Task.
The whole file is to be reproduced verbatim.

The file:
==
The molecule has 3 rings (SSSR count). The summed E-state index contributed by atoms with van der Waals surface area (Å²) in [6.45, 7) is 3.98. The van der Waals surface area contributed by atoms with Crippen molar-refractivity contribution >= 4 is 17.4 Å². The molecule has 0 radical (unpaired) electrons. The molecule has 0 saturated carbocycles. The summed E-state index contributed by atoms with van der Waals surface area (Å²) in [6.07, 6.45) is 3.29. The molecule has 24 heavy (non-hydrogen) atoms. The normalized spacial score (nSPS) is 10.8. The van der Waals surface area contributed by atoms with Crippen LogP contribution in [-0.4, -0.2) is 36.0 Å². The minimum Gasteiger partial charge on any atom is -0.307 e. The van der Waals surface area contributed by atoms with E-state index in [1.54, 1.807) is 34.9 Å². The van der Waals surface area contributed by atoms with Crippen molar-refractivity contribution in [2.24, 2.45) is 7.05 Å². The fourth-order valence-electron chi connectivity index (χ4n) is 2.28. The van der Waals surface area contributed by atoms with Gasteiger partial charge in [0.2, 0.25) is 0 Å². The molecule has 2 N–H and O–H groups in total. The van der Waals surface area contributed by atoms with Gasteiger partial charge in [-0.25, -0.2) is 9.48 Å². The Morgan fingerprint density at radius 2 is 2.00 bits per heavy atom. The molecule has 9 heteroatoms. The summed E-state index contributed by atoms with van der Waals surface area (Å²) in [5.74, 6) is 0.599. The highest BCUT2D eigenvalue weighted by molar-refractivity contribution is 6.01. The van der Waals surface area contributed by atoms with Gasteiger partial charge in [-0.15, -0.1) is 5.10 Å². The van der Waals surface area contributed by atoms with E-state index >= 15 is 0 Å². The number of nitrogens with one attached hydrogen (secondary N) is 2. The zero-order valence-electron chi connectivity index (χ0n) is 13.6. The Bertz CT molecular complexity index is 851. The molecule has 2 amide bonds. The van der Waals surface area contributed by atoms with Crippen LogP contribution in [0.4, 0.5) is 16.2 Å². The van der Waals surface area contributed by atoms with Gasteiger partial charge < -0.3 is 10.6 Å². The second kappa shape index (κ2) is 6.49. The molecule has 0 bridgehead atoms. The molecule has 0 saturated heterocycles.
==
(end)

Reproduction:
The molecule has 3 rings (SSSR count). The summed E-state index contributed by atoms with van der Waals surface area (Å²) in [6.45, 7) is 3.98. The van der Waals surface area contributed by atoms with Crippen molar-refractivity contribution >= 4 is 17.4 Å². The molecule has 0 radical (unpaired) electrons. The molecule has 0 saturated carbocycles. The summed E-state index contributed by atoms with van der Waals surface area (Å²) in [6.07, 6.45) is 3.29. The molecule has 24 heavy (non-hydrogen) atoms. The normalized spacial score (nSPS) is 10.8. The van der Waals surface area contributed by atoms with Crippen LogP contribution in [-0.4, -0.2) is 36.0 Å². The minimum Gasteiger partial charge on any atom is -0.307 e. The van der Waals surface area contributed by atoms with E-state index in [1.54, 1.807) is 34.9 Å². The van der Waals surface area contributed by atoms with Crippen molar-refractivity contribution in [2.24, 2.45) is 7.05 Å². The fourth-order valence-electron chi connectivity index (χ4n) is 2.28. The van der Waals surface area contributed by atoms with Gasteiger partial charge in [0.2, 0.25) is 0 Å². The molecule has 2 N–H and O–H groups in total. The van der Waals surface area contributed by atoms with Gasteiger partial charge in [-0.25, -0.2) is 9.48 Å². The Morgan fingerprint density at radius 2 is 2.00 bits per heavy atom. The molecule has 9 heteroatoms. The summed E-state index contributed by atoms with van der Waals surface area (Å²) in [5.74, 6) is 0.599. The highest BCUT2D eigenvalue weighted by molar-refractivity contribution is 6.01. The van der Waals surface area contributed by atoms with Gasteiger partial charge in [-0.15, -0.1) is 5.10 Å². The van der Waals surface area contributed by atoms with E-state index >= 15 is 0 Å². The number of nitrogens with one attached hydrogen (secondary N) is 2. The zero-order valence-electron chi connectivity index (χ0n) is 13.6. The Bertz CT molecular complexity index is 851. The molecule has 2 amide bonds. The van der Waals surface area contributed by atoms with Crippen LogP contribution in [0.4, 0.5) is 16.2 Å². The van der Waals surface area contributed by atoms with Gasteiger partial charge < -0.3 is 10.6 Å². The second kappa shape index (κ2) is 6.49. The molecule has 0 bridgehead atoms. The molecule has 0 saturated heterocycles.